People ask me this all the time! I’m going to answer about finding language parents for the beginning phase here, because it’s the trickiest bit.
The most important thing is to find the right kind of person. And, that’s probably not someone who has the title “teacher,” or “tutor.” (I am writing this as a third grade teacher, who loves the profession, don’t get me wrong.)
Here’s the thing. Suppose you are a professional basket weaver. You’ve been doing it all your life, you learned it from master basket weavers, you are known for being an excellent basket weaver in your community. This is how you feed your family.
And then, in comes a foreigner who doesn’t speak your language, dresses funny, and doesn’t know how to behave politely in your country. They ask you to weave baskets for them…but not the way you’ve always done it. These strange people, who are NOT professional basket weavers like you, have the nerve to come in, be rude, and tell you how to do your job. How do you respond?
That’s why using this framework goes much better, in general, when we get the nice woman who sells me veggies on the corner, or the retired woman who has some free time, or the guy who sells salt at the market. There are certainly exceptions, but as a general rule, avoid finding someone with some kind of educator title.
Ok, now you have your flexible, patient person. How do you get the idea of the games across? There are a few tips:
- You can teach your language parent a little English or some other language, using the same materials and same games that you’ll use for their language, modeling for them what you want them to do.
- You can find someone who speaks their language and understands what you’re after to explain it to them. I had clients call a friend in the capital city and explain in English what they wanted to communicate. Then they passed the phone to their language parent and their city friend explained in a common language.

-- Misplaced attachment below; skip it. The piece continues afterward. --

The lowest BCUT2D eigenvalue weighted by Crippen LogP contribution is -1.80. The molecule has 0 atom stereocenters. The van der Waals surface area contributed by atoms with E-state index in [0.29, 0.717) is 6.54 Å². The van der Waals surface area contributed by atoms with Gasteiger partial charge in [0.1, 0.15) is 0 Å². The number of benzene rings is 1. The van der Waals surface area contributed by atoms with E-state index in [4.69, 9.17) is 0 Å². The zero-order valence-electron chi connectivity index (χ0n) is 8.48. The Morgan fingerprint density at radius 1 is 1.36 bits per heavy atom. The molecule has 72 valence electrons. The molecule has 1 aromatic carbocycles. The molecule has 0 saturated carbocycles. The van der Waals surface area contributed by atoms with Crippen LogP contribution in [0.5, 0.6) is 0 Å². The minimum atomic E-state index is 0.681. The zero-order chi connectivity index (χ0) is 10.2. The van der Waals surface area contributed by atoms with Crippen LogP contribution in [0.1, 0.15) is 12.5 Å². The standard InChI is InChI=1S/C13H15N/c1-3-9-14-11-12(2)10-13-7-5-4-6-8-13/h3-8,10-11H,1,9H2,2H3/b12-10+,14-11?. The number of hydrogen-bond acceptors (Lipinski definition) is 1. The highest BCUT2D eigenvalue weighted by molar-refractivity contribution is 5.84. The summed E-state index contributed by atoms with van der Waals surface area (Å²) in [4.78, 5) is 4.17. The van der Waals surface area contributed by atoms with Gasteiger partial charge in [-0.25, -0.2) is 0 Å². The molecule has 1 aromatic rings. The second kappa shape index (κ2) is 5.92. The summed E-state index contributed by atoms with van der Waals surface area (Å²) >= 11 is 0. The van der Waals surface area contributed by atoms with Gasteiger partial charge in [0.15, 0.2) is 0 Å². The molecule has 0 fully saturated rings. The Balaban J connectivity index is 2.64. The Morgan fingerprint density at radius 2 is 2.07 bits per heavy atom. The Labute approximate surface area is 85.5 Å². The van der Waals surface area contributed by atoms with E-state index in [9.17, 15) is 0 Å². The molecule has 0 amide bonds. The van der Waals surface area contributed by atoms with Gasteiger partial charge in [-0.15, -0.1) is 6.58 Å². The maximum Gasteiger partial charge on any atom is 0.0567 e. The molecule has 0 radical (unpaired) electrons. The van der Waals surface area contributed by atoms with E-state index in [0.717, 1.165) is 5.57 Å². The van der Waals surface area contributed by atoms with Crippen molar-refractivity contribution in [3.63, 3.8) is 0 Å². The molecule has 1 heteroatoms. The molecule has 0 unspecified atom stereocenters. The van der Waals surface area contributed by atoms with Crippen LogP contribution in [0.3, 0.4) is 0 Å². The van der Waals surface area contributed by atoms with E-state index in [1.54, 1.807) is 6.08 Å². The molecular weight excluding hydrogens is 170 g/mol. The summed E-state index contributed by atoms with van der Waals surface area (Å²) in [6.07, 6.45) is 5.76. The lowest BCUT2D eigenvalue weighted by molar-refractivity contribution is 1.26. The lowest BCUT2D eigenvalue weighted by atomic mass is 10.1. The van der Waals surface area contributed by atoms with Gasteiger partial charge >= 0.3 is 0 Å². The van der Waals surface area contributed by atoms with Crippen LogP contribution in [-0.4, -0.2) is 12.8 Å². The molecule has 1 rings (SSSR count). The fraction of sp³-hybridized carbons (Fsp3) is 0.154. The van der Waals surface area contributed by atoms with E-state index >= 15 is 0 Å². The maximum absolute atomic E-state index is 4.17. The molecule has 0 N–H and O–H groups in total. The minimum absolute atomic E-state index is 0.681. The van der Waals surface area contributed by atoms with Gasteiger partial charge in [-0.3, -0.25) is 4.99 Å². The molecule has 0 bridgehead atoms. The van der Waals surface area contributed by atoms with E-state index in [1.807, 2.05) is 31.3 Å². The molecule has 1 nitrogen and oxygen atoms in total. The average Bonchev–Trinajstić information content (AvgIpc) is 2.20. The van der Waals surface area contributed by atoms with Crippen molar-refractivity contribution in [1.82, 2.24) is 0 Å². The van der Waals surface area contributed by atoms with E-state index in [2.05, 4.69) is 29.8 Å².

- If they speak a language you speak, you can explain it to them.
- Use language about games and rules, here is a link to the rules I use. Framing it as a game with rules gets more cooperation than having seemingly arbitrary dos and don’ts.
- If there is more than one learner, one can stand behind the other learner, facing the language parent, and do the actions, cueing the language parent to give the instruction. Think of it as guided Simon Says!
- Even if your language parent doesn’t speak English (which I actually prefer), they can watch the games on these demo videos and get an idea of how they should go.
- Be patient and flexible. If a game doesn’t go the way you want it to, and you need to change it, after a little while say, “Ok, now we’re going to play a different game!”
- Candy. Seriously. I give everyone, language parent included, five pieces of candy. Anyone who breaks a rule (learners talking during a listening game, language parent using a language other than their own) has a piece of candy stolen by someone else. It keeps it fun and light, much better than me constantly saying “No English!”
What have you tried? Please share what’s worked and what hasn’t worked!